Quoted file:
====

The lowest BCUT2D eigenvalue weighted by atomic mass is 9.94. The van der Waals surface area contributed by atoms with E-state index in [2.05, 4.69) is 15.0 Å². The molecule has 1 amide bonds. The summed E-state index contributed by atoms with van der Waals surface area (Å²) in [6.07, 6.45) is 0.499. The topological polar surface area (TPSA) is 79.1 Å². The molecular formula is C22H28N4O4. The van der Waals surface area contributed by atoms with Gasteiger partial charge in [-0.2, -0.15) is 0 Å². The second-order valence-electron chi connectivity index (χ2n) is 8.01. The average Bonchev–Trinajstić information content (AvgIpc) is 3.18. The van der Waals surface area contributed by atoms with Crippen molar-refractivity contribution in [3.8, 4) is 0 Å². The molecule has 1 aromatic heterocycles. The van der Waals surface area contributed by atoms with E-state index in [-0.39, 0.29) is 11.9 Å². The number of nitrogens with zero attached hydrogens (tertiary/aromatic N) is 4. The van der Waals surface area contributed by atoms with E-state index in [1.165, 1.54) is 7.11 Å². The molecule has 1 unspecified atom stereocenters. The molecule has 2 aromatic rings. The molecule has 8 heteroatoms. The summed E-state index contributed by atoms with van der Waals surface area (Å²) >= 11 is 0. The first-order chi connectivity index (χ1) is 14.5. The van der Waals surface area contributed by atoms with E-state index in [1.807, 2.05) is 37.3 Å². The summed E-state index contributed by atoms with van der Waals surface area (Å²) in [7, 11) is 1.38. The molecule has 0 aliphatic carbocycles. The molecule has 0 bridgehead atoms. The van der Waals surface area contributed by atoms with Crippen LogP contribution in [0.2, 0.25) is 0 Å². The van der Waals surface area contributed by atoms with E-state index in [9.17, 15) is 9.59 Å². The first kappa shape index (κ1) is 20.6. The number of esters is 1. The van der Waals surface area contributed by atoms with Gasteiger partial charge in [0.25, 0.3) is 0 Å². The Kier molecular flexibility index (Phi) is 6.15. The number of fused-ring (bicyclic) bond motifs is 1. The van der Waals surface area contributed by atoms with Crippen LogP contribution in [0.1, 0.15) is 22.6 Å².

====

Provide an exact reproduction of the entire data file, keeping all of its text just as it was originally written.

The lowest BCUT2D eigenvalue weighted by atomic mass is 9.94. The van der Waals surface area contributed by atoms with E-state index in [2.05, 4.69) is 15.0 Å². The molecule has 1 amide bonds. The summed E-state index contributed by atoms with van der Waals surface area (Å²) in [6.07, 6.45) is 0.499. The topological polar surface area (TPSA) is 79.1 Å². The molecular formula is C22H28N4O4. The van der Waals surface area contributed by atoms with Gasteiger partial charge in [-0.2, -0.15) is 0 Å². The second-order valence-electron chi connectivity index (χ2n) is 8.01. The average Bonchev–Trinajstić information content (AvgIpc) is 3.18. The van der Waals surface area contributed by atoms with Crippen molar-refractivity contribution in [3.8, 4) is 0 Å². The molecule has 1 aromatic heterocycles. The van der Waals surface area contributed by atoms with E-state index in [-0.39, 0.29) is 11.9 Å². The number of nitrogens with zero attached hydrogens (tertiary/aromatic N) is 4. The van der Waals surface area contributed by atoms with E-state index in [1.165, 1.54) is 7.11 Å². The molecule has 1 unspecified atom stereocenters. The molecule has 2 aromatic rings. The molecule has 8 heteroatoms. The summed E-state index contributed by atoms with van der Waals surface area (Å²) >= 11 is 0. The first-order chi connectivity index (χ1) is 14.5. The van der Waals surface area contributed by atoms with E-state index in [1.807, 2.05) is 37.3 Å². The summed E-state index contributed by atoms with van der Waals surface area (Å²) in [7, 11) is 1.38. The molecule has 0 aliphatic carbocycles. The molecule has 0 bridgehead atoms. The van der Waals surface area contributed by atoms with Crippen LogP contribution in [0.2, 0.25) is 0 Å². The van der Waals surface area contributed by atoms with E-state index in [9.17, 15) is 9.59 Å². The first kappa shape index (κ1) is 20.6. The number of esters is 1. The van der Waals surface area contributed by atoms with Gasteiger partial charge in [0.25, 0.3) is 0 Å². The Kier molecular flexibility index (Phi) is 6.15. The number of fused-ring (bicyclic) bond motifs is 1. The van der Waals surface area contributed by atoms with Crippen LogP contribution in [0.1, 0.15) is 22.6 Å².